- About Hunger
- U.S. Hunger
- Global Hunger
- The Bible and Hunger
- Hunger and the U.S. Budget
- Solutions to U.S. Poverty
- Foreign Assistance
- Maternal and Child Nutrition
- Trade and Agriculture
- Climate Change
Causes of Hunger in the U.S.
In the United States, hunger is not caused by a scarcity of food. There is more than enough food to feed everyone. We have the infrastructure to deliver it. There is a network of interstate highways and a trucking industry ready to move mountains of food daily wherever it needs to go. The supermarket store shelves are stocked to the ceiling. But none of this matters if customers have no money in their pockets. Poverty spoils every meal.
Around the world, wherever poverty exists hunger is sure to exist as well. This is not surprising, and for some time, governments around the world have recognized the two as inseparable. The Millennium Development Goals (MDGs), a set of human development targets, put reducing hunger and poverty together at the top of the list. All the other goals follow from these.
The MDGs, introduced at the United Nations (U.N) in 2000, have been accepted by all U.N. member countries, including the United States. The deadline for meeting them is 2015. Besides reducing global hunger and extreme poverty by half, the MDGs include improving maternal and child health, slowing the spread of infectious disease, achieving universal primary education, and providing wider access to basic services such as potable water and sewage treatment. The MDGs apply to all countries, not just the least developed. As a country which has accepted the MDGs, the United States must be committed to achieving them at home.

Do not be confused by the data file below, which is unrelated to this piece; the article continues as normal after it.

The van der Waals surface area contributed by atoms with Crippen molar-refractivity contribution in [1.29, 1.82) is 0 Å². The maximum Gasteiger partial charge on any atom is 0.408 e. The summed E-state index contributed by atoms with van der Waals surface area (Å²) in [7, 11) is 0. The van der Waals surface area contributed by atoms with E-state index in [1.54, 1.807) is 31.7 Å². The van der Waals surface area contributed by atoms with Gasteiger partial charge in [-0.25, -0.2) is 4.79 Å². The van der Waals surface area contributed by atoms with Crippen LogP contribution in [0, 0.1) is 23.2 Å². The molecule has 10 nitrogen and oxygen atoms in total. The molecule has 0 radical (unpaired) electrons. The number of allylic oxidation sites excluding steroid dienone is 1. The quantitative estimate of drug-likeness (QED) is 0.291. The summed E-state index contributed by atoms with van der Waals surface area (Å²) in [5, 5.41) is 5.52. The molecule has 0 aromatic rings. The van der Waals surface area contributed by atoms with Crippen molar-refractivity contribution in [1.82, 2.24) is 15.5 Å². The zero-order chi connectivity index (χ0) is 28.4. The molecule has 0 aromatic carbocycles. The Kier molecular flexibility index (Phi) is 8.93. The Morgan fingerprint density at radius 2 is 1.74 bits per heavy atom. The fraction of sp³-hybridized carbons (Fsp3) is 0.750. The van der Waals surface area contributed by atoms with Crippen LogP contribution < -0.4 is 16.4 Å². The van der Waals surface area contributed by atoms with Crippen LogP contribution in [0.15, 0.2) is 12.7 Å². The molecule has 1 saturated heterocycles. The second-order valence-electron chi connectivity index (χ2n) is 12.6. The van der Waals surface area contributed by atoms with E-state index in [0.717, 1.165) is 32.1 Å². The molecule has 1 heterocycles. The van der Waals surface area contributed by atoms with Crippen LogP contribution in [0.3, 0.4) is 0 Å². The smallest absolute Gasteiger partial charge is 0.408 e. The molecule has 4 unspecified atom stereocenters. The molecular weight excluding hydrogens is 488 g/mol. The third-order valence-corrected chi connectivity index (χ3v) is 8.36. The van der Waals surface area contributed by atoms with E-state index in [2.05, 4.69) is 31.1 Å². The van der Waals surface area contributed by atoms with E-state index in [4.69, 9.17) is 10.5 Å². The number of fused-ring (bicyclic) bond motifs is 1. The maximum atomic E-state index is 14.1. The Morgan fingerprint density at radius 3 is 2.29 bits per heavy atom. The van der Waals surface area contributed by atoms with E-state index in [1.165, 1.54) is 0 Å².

Poverty in the United States has been measured for decades; measuring hunger, or what the U.S. government is more comfortable calling food insecurity, is a more recent phenomenon. Once annual food insecurity data was collected, beginning in 1995, it became clear that the ups and downs in food insecurity line up closely with the changes in poverty. The United States has done a much better job fighting hunger than it has poverty. Hunger is a simpler issue in some ways. The Food Stamp Program, the Special Supplemental Nutrition Program for Women, Infants and Children (WIC), the National School Lunch Program, and 12 other nutrition programs run by the U.S.
Department of Agriculture (USDA) serve millions of U.S. residents every day. All of these resources are needed, and when government programs are not enough, there is also a robust network of emergency food providers to fill the gaps.
The ancient Chinese maxim still rings true: Feed a man a fish and he eats for a day—teach him to fish and he eats for a lifetime. Families become hunger-free when they can provide for themselves. The solution is simple: jobs that pay enough for a family to live on.